Wednesday, February 20, 2008

New Post: "Because you're worth it"

“Once upon a time a little-set-up was bought over by the Big Daddy .The owners of the little-set-up retired in comfort and lived happily ever after. The End.”

That’s a fairy tale many little companies wish to hear and it’ll most definitely happen - during bed time, that is, in your dreams. And we know also of many well established ad agencies, little ones in the talks with conglomerates Big Daddies, hoping to get taken up picked up.

Last year we held a marketing peer briefing where we invited Jane Hoban from the Body Shop to speak. One of the topics that was brought forth during the Q&A was the acquisition of the UK company by French cosmetics giant L’Oreal.


Hogan gamely replied that it has not affected the values of the company and in fact Body Shop has been trying hard to influence L’Oreal’s policies internally and that its delay in hitting the booming China market was due to - the non-conformity of the motherland’s policies with its own on not testing with animals.

Say no to animal cruelty

Fair enough. Good try.

A few days later I met up with a lady that was familiar with the Mag’s peer briefings because she had been to a couple previously. I asked her about her non-attendance this time and she replied, “After the acquisition, I don’t think I can stand alongside their values any longer.”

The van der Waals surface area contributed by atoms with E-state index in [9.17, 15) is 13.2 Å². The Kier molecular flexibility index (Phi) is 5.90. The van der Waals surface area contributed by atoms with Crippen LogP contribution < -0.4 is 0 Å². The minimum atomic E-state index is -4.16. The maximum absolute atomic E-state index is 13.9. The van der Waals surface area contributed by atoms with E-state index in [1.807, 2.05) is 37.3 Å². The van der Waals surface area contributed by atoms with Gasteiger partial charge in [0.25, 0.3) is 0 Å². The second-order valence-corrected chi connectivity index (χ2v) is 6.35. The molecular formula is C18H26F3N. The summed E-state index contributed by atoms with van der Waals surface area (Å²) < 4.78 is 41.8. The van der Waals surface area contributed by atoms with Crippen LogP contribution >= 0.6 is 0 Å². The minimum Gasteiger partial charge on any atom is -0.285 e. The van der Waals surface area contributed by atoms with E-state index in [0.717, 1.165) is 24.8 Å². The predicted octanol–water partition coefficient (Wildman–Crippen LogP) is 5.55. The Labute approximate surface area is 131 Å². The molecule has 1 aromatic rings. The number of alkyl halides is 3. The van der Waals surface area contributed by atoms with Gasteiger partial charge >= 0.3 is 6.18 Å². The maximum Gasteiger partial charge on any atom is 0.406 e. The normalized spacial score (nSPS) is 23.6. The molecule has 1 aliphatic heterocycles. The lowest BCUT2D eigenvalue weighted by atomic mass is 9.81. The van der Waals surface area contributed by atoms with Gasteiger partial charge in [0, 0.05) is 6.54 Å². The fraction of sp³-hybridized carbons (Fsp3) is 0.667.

So herein lies the question do mergers and acquisitions necessarily work for brands? For any company you wish to create a connect with your target audience. But what if you do well and agree to a merger or nod your heads at being acquired?

Like Lonely Planet to BBC, Hallmark to CNBC, You-Tube to Google, Reebok to Adidas.. and now possibly Yahoo with “the-highest-bidder-wins”.

Have they or will they fare well?

Some are too premature and will need a longer incubation period to see the effects but its seems to be that if you’re the one being eaten, you will insist that nothing will change and it will be for the better. However slowly but surely, intrinsically you’ll start to lose your identity till perfect merger occurs and you’ll be remembered only with a wistful smile and a wave of the hand as your past-fans wax lyrical about your glorified past.

Well I suppose if Body Shop did ask L’Oreal for a comment on a merger they’d probably answer,

"Because you're worth it"


652 million pounds that is.

But as a marketer or even as a consumer… how do you feel when your pal seems to have sold out and moved on to the darker side? Share with us your thoughts.

1 comment:

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